But the notion that “middle-class Americans consume a lot more like the rich than they used to” is pure poppycock. Some amongst the 1% spend more on frivolous luxuries per year than most of us make in a lifetime. But the real advantages of wealth go far beyond diamond-encrusted iPhones and $1,000 omelets.
The children of the wealthy have opportunities, freedoms, and connections, that middle-class Americans don’t. Success in America depends not only on hard work, but also, to a degree that most people don’t want to admit, on being in the right place at the right time — as author Michael Lewis infamously reminded graduating students at Princeton in a commencement address this June. (Lewis noted that his brief career on Wall Street, which kick-started his much longer career as a bestselling author, came about because he happened to be seated next to the wife of a prominent investment banker at a dinner party.) Economist Tom Hertz has quantified some of the benefits of being born rich, showing that children born into families in the wealthiest ten percent are more than twenty times more likely to remain rich than children born into the poorest ten percent are to become rich.
Wealth also offers a certain degree of shelter from the vicissitudes of economic life — something that’s become increasingly valuable in recent years. A recent paper published by researchers from the Brookings Institute, the Congressional Budget Office, and Wellesley College makes a convincing case that “household income volatility” has increased noticeably in recent years. To put it more bluntly: “The share of households experiencing a 50 percent plunge in income over a two-year period climbed from about 7 percent in the early 1970s to more than 12 percent in the early 2000s before retreating to 10 percent in the run-up to the Great Recession.” No doubt the percentage increased in the economic turmoil of the late 2000s, which wasn’t included in their research.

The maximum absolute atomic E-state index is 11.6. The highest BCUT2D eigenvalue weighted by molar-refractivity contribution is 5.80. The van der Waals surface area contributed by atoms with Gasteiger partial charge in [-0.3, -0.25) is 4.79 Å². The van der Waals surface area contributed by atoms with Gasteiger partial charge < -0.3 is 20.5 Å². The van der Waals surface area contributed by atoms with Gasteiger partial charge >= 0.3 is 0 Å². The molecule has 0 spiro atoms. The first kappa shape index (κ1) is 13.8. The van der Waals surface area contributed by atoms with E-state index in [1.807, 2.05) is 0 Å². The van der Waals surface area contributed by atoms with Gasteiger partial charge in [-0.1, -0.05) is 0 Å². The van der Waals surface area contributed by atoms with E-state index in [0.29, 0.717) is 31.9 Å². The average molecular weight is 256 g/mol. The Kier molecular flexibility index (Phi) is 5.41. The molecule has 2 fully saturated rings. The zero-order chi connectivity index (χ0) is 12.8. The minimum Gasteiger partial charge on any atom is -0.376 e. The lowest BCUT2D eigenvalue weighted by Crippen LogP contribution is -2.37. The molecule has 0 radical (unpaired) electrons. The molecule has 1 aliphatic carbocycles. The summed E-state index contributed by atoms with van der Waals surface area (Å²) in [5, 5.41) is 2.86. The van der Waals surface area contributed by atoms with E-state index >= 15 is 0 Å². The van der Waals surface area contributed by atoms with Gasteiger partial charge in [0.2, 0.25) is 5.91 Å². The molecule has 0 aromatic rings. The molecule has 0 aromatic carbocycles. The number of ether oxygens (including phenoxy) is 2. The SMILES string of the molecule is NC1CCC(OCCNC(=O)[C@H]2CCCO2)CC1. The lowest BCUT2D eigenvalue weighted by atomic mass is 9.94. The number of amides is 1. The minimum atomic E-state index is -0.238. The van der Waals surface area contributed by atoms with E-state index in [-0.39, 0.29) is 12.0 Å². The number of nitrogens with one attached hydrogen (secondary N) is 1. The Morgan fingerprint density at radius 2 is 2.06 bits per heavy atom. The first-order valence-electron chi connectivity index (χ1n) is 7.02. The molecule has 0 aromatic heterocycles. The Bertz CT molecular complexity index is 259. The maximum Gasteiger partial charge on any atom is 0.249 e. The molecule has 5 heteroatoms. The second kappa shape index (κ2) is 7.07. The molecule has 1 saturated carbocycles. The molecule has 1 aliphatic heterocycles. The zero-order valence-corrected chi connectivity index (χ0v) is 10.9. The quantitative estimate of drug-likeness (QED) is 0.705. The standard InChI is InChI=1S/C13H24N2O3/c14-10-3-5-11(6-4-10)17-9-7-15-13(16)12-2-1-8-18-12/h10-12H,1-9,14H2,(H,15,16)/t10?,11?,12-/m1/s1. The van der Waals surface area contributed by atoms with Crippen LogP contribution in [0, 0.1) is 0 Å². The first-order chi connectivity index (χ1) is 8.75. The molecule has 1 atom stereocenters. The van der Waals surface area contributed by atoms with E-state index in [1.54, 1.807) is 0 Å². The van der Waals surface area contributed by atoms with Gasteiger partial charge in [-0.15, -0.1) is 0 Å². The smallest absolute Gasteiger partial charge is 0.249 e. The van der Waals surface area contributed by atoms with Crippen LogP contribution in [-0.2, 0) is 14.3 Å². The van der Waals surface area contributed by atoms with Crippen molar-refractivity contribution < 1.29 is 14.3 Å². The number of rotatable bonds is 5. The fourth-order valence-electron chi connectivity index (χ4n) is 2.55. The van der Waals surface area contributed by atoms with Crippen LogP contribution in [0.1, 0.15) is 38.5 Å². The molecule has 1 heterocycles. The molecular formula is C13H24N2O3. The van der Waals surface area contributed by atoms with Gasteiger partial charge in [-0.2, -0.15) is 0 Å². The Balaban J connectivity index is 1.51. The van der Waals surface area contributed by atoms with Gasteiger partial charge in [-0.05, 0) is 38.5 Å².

B&P are no doubt aware of all this, but choose to ignore it in favor of simpler soundbites. To middle-class Americans, their message seems to be “let them eat iPads.”